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The Edinburgh FestivalsCulture and Society in Post-war Britain$
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Angela Bartie

Print publication date: 2013

Print ISBN-13: 9780748670307

Published to Edinburgh Scholarship Online: September 2013

DOI: 10.3366/edinburgh/9780748670307.001.0001

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Cultural Crisis? Protest and Reaction, 1968–1970

Cultural Crisis? Protest and Reaction, 1968–1970

Chapter:
(p.191) 7 Cultural Crisis? Protest and Reaction, 1968–1970
Source:
The Edinburgh Festivals
Author(s):

Angela Bartie

Publisher:
Edinburgh University Press
DOI:10.3366/edinburgh/9780748670307.003.0007

By 1967, culture had become more widely defined and a more diverse range of arts and artists given state subsidy (and approval). Yet, as this chapter shows, contest over culture remained significant. It covers the growth of fringe theatre and arts labs, the passing of the Theatres Act in 1968, which abolished theatrical censorship, the events of 1968, and the politicization of the arts. It will also consider the growing movement towards culture as a means of ‘social action’, evidenced in the Craigmillar Festival of Drama, Music and the Arts, and will look at both the ‘backlash’ against permissiveness and the response of the churches to the new artistic and social climate of the 1970s. Finally, it introduces the growing sense of Scottish national identity from the late 1960s, how this was reflected in Edinburgh, and outlines changes in the Festival and Fringe as the 1970s began.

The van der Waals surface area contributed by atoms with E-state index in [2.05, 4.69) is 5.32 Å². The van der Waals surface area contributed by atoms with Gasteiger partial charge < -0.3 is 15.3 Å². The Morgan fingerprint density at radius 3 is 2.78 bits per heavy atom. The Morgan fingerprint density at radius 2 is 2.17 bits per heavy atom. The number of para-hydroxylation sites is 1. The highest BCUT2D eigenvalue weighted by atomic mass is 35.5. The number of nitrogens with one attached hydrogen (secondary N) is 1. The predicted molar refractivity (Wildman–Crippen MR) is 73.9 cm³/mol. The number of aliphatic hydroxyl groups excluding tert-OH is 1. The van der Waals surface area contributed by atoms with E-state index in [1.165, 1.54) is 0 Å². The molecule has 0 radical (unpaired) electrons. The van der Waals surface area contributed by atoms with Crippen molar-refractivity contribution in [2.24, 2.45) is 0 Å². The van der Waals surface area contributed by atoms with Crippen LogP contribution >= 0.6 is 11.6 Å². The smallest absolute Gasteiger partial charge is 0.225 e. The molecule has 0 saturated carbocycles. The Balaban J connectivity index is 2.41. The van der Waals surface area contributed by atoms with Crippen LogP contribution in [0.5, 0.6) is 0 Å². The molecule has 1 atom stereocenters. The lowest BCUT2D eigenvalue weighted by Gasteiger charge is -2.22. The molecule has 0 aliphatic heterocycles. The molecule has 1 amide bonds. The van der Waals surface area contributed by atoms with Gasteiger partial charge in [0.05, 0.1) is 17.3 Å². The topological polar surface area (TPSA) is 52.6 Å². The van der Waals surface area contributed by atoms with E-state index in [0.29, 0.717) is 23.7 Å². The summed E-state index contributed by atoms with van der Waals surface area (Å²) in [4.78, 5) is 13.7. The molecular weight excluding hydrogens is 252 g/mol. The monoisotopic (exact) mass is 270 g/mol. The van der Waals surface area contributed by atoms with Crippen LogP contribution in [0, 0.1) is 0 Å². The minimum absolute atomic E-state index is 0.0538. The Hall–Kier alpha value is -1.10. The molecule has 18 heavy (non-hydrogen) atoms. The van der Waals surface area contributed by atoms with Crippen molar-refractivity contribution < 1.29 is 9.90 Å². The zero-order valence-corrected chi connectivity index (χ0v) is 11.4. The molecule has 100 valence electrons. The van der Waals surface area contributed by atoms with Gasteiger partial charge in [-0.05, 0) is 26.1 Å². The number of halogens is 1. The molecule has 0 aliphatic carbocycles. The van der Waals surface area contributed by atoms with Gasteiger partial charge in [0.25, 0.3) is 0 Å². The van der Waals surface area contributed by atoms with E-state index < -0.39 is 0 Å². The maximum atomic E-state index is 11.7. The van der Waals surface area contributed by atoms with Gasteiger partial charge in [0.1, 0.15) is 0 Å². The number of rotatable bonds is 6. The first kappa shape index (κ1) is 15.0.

Keywords:   permissiveness, theatre, censorship, Craigmillar Festival, social action, fringe theatre, arts labs, counter-culture, Scottish national identity, 1960s, 1970s

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